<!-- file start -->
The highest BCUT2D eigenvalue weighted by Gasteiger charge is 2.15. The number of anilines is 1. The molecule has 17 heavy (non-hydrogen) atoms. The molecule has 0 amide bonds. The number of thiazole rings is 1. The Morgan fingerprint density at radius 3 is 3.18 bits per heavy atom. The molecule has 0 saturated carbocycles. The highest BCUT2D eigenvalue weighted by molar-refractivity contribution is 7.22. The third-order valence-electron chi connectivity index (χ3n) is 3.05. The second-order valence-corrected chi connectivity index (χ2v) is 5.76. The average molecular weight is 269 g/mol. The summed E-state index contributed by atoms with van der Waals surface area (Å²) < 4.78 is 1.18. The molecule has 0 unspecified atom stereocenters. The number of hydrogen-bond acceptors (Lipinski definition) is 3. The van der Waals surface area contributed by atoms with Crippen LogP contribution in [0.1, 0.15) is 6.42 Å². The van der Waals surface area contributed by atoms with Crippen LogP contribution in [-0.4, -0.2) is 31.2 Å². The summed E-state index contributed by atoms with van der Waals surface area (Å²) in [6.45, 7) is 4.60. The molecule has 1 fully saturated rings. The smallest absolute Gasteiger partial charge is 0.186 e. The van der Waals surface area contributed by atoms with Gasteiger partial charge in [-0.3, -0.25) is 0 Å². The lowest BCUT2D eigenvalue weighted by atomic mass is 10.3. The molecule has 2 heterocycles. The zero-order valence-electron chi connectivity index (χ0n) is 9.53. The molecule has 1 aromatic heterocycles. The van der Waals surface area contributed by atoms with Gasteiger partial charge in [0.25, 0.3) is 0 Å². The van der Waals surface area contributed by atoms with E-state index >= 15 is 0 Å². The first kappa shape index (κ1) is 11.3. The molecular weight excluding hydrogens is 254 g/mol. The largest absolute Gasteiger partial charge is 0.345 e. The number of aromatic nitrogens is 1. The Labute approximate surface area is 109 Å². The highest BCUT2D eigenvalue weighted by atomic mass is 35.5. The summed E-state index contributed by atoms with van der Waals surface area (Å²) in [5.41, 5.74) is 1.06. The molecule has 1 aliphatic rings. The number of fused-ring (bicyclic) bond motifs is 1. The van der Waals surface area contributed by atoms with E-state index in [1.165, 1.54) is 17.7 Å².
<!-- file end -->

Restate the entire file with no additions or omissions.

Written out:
The highest BCUT2D eigenvalue weighted by Gasteiger charge is 2.15. The number of anilines is 1. The molecule has 17 heavy (non-hydrogen) atoms. The molecule has 0 amide bonds. The number of thiazole rings is 1. The Morgan fingerprint density at radius 3 is 3.18 bits per heavy atom. The molecule has 0 saturated carbocycles. The highest BCUT2D eigenvalue weighted by molar-refractivity contribution is 7.22. The third-order valence-electron chi connectivity index (χ3n) is 3.05. The second-order valence-corrected chi connectivity index (χ2v) is 5.76. The average molecular weight is 269 g/mol. The summed E-state index contributed by atoms with van der Waals surface area (Å²) < 4.78 is 1.18. The molecule has 0 unspecified atom stereocenters. The number of hydrogen-bond acceptors (Lipinski definition) is 3. The van der Waals surface area contributed by atoms with Crippen LogP contribution in [0.1, 0.15) is 6.42 Å². The van der Waals surface area contributed by atoms with Crippen LogP contribution in [-0.4, -0.2) is 31.2 Å². The summed E-state index contributed by atoms with van der Waals surface area (Å²) in [6.45, 7) is 4.60. The molecule has 1 fully saturated rings. The smallest absolute Gasteiger partial charge is 0.186 e. The van der Waals surface area contributed by atoms with Gasteiger partial charge in [-0.3, -0.25) is 0 Å². The lowest BCUT2D eigenvalue weighted by atomic mass is 10.3. The molecule has 2 heterocycles. The zero-order valence-electron chi connectivity index (χ0n) is 9.53. The molecule has 1 aromatic heterocycles. The van der Waals surface area contributed by atoms with Gasteiger partial charge in [0.25, 0.3) is 0 Å². The van der Waals surface area contributed by atoms with E-state index >= 15 is 0 Å². The first kappa shape index (κ1) is 11.3. The molecular weight excluding hydrogens is 254 g/mol. The largest absolute Gasteiger partial charge is 0.345 e. The number of aromatic nitrogens is 1. The Labute approximate surface area is 109 Å². The highest BCUT2D eigenvalue weighted by atomic mass is 35.5. The summed E-state index contributed by atoms with van der Waals surface area (Å²) in [5.41, 5.74) is 1.06. The molecule has 1 aliphatic rings. The number of fused-ring (bicyclic) bond motifs is 1. The van der Waals surface area contributed by atoms with E-state index in [1.165, 1.54) is 17.7 Å².